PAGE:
Joe Jagersberger

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Joseph W. Jagersberger (14 February 1884 in Wiener Neustadt, Austria – 5 October 1952 in Racine, Wisconsin) was an Austrian-American racecar driver.


Jagersberger immigrated to the United States in 1902, and settled in Racine, Wisconsin. He married Amanda Olle in 1919. He started working at Case Corporation in Racine to develop a car racing program.

Racing and car designer[edit]

1911 Indianapolis 500[edit]

He started eighth in the first Indianapolis 500 in 1911 in a Case chassis. The steering knuckle on his car broke and he had to bow out of the race after 87 laps, and finished 31st.[1] The spinning car veered back and forth across the track, down the pit lane, and back on the track. It hit the judges stand, and the judges fled their posts. Jagerberger's riding mechanic flew out of the car and on the track. The next driver on the scene had to avoid the riding mechanic. Several drivers were taken out in the melee, including Harry Knight, Herber Lytle, and Eddie Hearne. Knight's riding mechanic was the only person who suffered an injury, but his back fully recovered. The leaders of the race safely navigated through the wrecked cars. The judges milled around the accident scene and did not score. Around this time Ray Harroun did a driver exchange. The incident caused a controversy about if Harroun actually won the race.[2]

Career-ending accident[edit]

He continued to race and in November 1911, in Columbia, South Carolina, he struck a fence due to a broken steering knuckle. He was in the hospital for several months, and his right leg was amputated, which ended his racing career.[3][4]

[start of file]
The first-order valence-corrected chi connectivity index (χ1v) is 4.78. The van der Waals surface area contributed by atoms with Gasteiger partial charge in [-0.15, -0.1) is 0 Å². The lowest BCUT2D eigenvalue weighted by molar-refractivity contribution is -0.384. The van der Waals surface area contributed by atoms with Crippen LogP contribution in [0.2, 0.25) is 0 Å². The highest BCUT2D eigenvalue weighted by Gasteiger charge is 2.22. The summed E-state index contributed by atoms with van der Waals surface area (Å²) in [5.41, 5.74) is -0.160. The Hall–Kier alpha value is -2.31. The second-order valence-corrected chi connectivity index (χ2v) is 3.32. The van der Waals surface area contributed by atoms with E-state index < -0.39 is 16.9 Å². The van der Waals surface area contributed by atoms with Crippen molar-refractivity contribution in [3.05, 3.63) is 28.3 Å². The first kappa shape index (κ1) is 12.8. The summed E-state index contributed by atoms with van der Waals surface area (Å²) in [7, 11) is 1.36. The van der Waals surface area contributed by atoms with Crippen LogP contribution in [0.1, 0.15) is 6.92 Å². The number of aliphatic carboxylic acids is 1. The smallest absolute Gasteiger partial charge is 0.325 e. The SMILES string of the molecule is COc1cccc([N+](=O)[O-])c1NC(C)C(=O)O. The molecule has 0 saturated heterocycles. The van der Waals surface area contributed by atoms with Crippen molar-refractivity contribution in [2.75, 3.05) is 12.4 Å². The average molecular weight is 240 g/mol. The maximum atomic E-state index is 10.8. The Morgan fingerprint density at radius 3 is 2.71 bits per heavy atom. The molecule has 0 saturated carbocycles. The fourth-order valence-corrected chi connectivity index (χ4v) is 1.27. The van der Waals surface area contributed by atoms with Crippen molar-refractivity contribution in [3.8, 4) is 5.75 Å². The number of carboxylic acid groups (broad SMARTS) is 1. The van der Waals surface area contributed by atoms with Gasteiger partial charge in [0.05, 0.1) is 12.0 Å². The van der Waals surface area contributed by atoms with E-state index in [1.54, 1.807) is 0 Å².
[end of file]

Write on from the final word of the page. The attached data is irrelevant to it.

Motor company[edit]

He continued to design cylinder heads and peripheral equipment and he started his own company, Rajo Motor and Manufacturing, several years later.

Career awards[edit]

  • In June 2006, he was inducted into the Model T Ford Club Speedster and Racer Hall of Fame, in San Jose, California.
  • In April 2007, he will be inducted into the Chevy Sprints Association.
  • Jagersberger was inducted in the National Sprint Car Hall of Fame in June 2007 as an engine builder and manufacturer.

Indy 500 results[edit]


  1. ^ Joe Jagerberger at, Retrieved February 8, 2007
  2. ^ Who Really Won The First Indy 500?; Russell Jaslow; North American Motorsports Journal; Retrieved February 8, 2007
  3. ^ "Autoists Injured". The Wilmington Morning Star. November 4, 1911. p. 2. Retrieved June 17, 2015 – via  open access publication – free to read
  4. ^ "Jagersburger's Leg Is Amputated". The Daily Republican. March 20, 1912. p. 2. Retrieved June 17, 2015 – via  open access publication – free to read

External links[edit]

Joseph W. Jagersberger at Find a Grave